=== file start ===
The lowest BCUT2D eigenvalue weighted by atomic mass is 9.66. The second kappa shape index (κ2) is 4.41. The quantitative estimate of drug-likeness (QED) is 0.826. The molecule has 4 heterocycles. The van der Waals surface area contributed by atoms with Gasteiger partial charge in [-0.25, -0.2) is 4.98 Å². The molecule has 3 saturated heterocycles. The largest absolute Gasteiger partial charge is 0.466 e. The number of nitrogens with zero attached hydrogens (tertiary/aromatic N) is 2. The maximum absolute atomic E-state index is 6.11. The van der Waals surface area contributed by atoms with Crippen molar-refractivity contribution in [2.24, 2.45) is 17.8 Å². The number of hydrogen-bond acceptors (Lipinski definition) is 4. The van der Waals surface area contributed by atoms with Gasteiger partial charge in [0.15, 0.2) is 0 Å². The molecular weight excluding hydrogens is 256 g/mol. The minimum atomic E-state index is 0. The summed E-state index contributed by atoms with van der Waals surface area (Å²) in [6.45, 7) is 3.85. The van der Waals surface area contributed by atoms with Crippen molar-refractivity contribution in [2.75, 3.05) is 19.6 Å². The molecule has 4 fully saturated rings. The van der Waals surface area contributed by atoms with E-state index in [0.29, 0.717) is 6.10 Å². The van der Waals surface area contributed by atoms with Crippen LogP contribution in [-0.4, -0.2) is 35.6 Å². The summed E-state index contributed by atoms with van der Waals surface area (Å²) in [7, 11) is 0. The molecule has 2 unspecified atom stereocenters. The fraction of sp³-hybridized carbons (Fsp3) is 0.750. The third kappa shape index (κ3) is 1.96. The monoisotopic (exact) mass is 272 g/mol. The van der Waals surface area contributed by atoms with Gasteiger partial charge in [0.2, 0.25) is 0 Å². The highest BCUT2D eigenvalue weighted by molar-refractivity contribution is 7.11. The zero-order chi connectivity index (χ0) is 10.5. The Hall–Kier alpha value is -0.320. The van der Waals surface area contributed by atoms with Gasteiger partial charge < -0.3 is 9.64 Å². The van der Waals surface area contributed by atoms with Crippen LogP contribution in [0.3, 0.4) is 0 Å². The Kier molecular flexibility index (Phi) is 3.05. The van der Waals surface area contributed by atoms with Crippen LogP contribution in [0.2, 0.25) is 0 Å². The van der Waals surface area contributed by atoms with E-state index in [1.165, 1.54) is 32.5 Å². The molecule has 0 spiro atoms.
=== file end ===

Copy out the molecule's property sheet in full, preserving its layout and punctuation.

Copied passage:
The lowest BCUT2D eigenvalue weighted by atomic mass is 9.66. The second kappa shape index (κ2) is 4.41. The quantitative estimate of drug-likeness (QED) is 0.826. The molecule has 4 heterocycles. The van der Waals surface area contributed by atoms with Gasteiger partial charge in [-0.25, -0.2) is 4.98 Å². The molecule has 3 saturated heterocycles. The largest absolute Gasteiger partial charge is 0.466 e. The number of nitrogens with zero attached hydrogens (tertiary/aromatic N) is 2. The maximum absolute atomic E-state index is 6.11. The van der Waals surface area contributed by atoms with Crippen molar-refractivity contribution in [2.24, 2.45) is 17.8 Å². The number of hydrogen-bond acceptors (Lipinski definition) is 4. The van der Waals surface area contributed by atoms with Gasteiger partial charge in [0.15, 0.2) is 0 Å². The molecular weight excluding hydrogens is 256 g/mol. The minimum atomic E-state index is 0. The summed E-state index contributed by atoms with van der Waals surface area (Å²) in [6.45, 7) is 3.85. The van der Waals surface area contributed by atoms with Crippen molar-refractivity contribution in [2.75, 3.05) is 19.6 Å². The molecule has 4 fully saturated rings. The van der Waals surface area contributed by atoms with E-state index in [0.29, 0.717) is 6.10 Å². The van der Waals surface area contributed by atoms with Crippen LogP contribution in [-0.4, -0.2) is 35.6 Å². The summed E-state index contributed by atoms with van der Waals surface area (Å²) in [7, 11) is 0. The molecule has 2 unspecified atom stereocenters. The fraction of sp³-hybridized carbons (Fsp3) is 0.750. The third kappa shape index (κ3) is 1.96. The monoisotopic (exact) mass is 272 g/mol. The van der Waals surface area contributed by atoms with Gasteiger partial charge in [0.2, 0.25) is 0 Å². The highest BCUT2D eigenvalue weighted by molar-refractivity contribution is 7.11. The zero-order chi connectivity index (χ0) is 10.5. The Hall–Kier alpha value is -0.320. The van der Waals surface area contributed by atoms with Gasteiger partial charge < -0.3 is 9.64 Å². The van der Waals surface area contributed by atoms with Crippen LogP contribution in [0.3, 0.4) is 0 Å². The Kier molecular flexibility index (Phi) is 3.05. The van der Waals surface area contributed by atoms with Crippen LogP contribution in [0.2, 0.25) is 0 Å². The van der Waals surface area contributed by atoms with E-state index in [1.165, 1.54) is 32.5 Å². The molecule has 0 spiro atoms.